Should America buy stocks when the market reopens on Monday? Absolutely. In a New York second. They should invest in the long-term future of America's freedom and democracy, and in its golden, long-run track record of entrepreneurship and wealth creation.
For starters, we should buy for patriotic reasons. After Pearl Harbor, the country bought war bonds on a grand scale to finance military buildup. Today, we must summon the patriotism to buy stocks -- to finance economic recovery, and to show the world that the United States is strong and standing tall.
Think of this: If millions of Americans each buy 100 shares of their favorite stock or investment fund on Monday, the winners will easily beat the losers at the closing bell. For all those around the country who want to help the families of the victims, help rebuild the economy, and help in the war against despicable terrorism, buying shares would be an incredibly positive step.
That said, buying the stock market reflects more than just patriotic fervor. It reflects good, common investment sense. Because America is the freest and most enterprising economy in the world, investing in it has always paid off.
Through 10 recessions and 10 bear markets since World War II, the S&P 500 stock index has produced a superior total return of 13 percent at an annual rate, or 9 percent after inflation. According to University of Pennsylvania professor Jeremy Siegel, U.S. stock-market returns have compounded by an average growth of 7 percent yearly, adjusted for inflation,
since 1802. True, as pessimistic experts keep telling us, today's economy is in recession. But that's the trouble with the experts. They lack confidence in the wisdom that political and economic freedoms always produce positive results and enduring solutions over the long haul.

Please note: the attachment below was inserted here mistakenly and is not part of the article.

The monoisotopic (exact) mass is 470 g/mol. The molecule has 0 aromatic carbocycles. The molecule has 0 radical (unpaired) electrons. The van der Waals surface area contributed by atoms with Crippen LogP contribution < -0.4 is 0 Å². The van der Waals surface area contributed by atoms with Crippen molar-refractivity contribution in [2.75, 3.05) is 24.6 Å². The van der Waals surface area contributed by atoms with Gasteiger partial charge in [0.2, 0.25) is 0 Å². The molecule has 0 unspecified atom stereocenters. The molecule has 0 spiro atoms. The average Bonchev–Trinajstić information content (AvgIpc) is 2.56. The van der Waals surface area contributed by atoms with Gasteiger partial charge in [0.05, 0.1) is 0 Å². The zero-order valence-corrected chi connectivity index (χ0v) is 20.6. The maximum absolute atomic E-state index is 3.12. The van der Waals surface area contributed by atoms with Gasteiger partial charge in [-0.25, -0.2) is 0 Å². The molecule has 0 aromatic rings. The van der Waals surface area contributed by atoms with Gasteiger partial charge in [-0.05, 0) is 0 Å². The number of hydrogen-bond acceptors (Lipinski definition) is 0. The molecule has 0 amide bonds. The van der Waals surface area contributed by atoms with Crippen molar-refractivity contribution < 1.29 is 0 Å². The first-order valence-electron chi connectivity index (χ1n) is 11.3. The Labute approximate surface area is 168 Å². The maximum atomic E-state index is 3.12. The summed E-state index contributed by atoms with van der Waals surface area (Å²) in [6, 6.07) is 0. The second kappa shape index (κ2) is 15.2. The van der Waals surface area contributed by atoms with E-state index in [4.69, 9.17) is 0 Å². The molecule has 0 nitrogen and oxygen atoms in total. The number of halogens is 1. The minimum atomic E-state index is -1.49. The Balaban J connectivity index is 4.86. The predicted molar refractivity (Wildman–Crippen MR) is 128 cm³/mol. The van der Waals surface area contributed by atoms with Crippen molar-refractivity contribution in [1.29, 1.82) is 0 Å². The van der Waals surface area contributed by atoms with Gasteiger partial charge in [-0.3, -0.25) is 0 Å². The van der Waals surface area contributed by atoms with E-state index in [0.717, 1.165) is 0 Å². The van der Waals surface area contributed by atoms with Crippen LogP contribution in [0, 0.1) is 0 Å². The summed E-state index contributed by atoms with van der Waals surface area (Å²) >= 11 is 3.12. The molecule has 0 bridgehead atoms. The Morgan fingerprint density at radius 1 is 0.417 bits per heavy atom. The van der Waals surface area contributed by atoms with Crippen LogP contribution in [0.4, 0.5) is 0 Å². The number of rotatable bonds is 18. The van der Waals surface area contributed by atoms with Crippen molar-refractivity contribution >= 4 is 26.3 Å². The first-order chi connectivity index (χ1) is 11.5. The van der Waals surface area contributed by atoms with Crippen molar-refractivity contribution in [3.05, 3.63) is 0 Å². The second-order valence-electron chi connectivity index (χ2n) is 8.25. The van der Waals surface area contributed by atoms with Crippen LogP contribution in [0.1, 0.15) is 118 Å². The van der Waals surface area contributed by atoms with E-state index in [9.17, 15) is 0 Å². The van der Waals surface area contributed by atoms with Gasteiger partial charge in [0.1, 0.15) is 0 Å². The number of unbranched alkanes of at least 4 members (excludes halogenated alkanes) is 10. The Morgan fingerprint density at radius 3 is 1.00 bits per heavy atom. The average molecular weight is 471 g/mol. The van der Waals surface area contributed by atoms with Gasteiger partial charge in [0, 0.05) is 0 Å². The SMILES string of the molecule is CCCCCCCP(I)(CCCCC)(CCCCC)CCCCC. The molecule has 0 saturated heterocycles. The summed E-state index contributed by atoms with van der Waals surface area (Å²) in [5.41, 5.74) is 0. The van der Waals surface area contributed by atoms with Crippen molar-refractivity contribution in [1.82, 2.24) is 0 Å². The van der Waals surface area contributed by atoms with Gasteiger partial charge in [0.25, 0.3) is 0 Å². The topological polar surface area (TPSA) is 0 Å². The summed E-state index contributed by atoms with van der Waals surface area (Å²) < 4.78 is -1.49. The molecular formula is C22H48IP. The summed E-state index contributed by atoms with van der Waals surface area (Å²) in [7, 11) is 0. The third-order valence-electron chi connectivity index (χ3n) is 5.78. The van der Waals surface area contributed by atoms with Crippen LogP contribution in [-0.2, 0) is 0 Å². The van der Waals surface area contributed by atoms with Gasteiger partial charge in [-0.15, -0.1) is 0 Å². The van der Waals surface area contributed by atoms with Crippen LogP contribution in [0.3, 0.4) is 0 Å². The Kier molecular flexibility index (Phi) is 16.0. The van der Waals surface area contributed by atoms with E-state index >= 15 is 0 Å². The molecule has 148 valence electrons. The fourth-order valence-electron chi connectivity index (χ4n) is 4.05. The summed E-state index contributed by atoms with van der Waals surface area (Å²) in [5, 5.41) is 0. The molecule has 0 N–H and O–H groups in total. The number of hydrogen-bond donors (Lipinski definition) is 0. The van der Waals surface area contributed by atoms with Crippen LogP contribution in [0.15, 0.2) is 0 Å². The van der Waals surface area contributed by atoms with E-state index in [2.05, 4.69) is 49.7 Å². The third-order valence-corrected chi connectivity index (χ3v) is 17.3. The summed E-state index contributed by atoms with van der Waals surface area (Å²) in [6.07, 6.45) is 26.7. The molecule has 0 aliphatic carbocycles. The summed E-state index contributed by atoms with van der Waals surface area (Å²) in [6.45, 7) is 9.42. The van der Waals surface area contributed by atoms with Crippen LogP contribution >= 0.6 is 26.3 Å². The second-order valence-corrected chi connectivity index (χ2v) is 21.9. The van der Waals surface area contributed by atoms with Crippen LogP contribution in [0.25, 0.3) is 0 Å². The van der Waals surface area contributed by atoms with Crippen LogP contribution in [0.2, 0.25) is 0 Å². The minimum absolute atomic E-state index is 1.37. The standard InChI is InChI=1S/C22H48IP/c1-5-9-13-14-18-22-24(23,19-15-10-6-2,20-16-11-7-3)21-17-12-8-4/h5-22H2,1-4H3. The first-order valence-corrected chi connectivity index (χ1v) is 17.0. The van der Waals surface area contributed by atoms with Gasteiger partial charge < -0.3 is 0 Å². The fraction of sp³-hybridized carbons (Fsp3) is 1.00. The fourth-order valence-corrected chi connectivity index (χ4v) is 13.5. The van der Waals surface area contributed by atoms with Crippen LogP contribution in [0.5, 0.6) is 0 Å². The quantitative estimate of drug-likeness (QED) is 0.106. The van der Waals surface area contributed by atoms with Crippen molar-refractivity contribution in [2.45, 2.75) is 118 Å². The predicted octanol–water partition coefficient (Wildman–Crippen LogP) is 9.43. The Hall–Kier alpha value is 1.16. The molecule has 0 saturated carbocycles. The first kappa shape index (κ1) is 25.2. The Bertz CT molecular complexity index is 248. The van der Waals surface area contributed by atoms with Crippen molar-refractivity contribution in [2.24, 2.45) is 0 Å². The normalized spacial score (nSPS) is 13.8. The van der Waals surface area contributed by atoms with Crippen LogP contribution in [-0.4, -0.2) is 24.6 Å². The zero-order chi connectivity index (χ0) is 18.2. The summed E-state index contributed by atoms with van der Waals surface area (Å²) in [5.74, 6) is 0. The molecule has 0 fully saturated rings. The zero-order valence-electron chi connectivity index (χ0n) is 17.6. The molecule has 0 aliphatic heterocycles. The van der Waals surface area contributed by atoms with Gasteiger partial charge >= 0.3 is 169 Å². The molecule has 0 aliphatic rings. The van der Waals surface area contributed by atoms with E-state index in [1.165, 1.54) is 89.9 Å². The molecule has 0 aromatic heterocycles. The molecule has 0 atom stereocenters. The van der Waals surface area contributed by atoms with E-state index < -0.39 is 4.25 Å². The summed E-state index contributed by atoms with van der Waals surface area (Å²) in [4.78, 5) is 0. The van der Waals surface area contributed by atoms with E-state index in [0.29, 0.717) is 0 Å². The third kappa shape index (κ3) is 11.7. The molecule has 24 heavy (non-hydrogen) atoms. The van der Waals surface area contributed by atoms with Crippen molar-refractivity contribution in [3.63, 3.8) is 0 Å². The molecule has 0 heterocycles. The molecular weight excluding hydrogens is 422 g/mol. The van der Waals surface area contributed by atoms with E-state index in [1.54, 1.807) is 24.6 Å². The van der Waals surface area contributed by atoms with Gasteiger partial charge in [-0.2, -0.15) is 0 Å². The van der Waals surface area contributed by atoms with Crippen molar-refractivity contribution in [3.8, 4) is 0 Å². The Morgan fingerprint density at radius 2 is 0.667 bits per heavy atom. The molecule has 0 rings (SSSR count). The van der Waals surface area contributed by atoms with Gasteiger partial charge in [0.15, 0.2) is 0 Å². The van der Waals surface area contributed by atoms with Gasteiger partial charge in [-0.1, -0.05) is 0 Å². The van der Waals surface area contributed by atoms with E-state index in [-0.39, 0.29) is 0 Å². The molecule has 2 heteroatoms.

In postwar United States, recessions on average have tended to last about a year, while recovery cycles have lasted over five years. In the past two decades of the information economy, recessions were typically a year long, while recoveries spanned nine years. Even through nine postwar recessions (we're probably in the tenth), the United States economy has expanded at a remarkably successful 3.5 percent annual growth rate after inflation. Investors be assured, the sun will shine again.
Looking ahead, traditional prosperity killers such as high inflation, rising tax rates, overbearing government regulation and commerce-stopping trade protectionism are nowhere in sight. Indeed, the war against terrorism is producing a sea change in federal economic policies that will better promote recovery through more stimulative fiscal and monetary actions.
Facing both war and recession, President Bush and a more bipartisan Congress are throwing the austere "lockbox" out the window in favor of deeper tax cuts for individuals and businesses -- including capital gains, faster equipment write-offs, accelerated personal tax-rate reduction and possibly FICA payroll tax cuts. These supply-side measures will lower after-tax production costs, raise investment rewards and make it less costly to rehire unemployed workers.
Meanwhile, fiscal policy could inject upward of $150 billion in new stimulus over the next year. Already, $40 billion for the military and the rebuilding of Downtown New York is being put in the pipeline. Both will bolster the depressed technology sector. The Pentagon communications network, for example, was severely damaged and must be quickly rebuilt. In New York, under the Herculean exhortations of Rudy Giuliani ("We're gonna rebuild. ... We're gonna come out of this stronger than before"), relocating businesses will stimulate a technology spending boom on computer, telecom and Internet-related equipment.
The Greenspan Fed is also doing its part. It has already added $70 billion in new bank reserves, with more coming. Its policy target rate will probably drop 50 basis points this week to 3 percent, and another 50 to 2.5 percent in early October. For 18 months, the economy has suffered from a shortage of liquidity -- now that problem looks to be remedied.
Over at the SEC, chief Harvey Pitt has announced that the securities regulator will provide stock-market liquidity by making it easier for companies to buy back their own shares. This is a big plus for investors who will reap new profits at a lower capital-gains tax rate.
More liquidity, lower taxes, declining interest rates, near-zero inflation, a stronger defense posture -- these are all pro-growth policies that will fuel stock-market gains and economic recovery. Investors can do their part by funding recovery through the stock market, beginning with the opening bell on Monday. Patriotism is profitable, and freedom will prevail.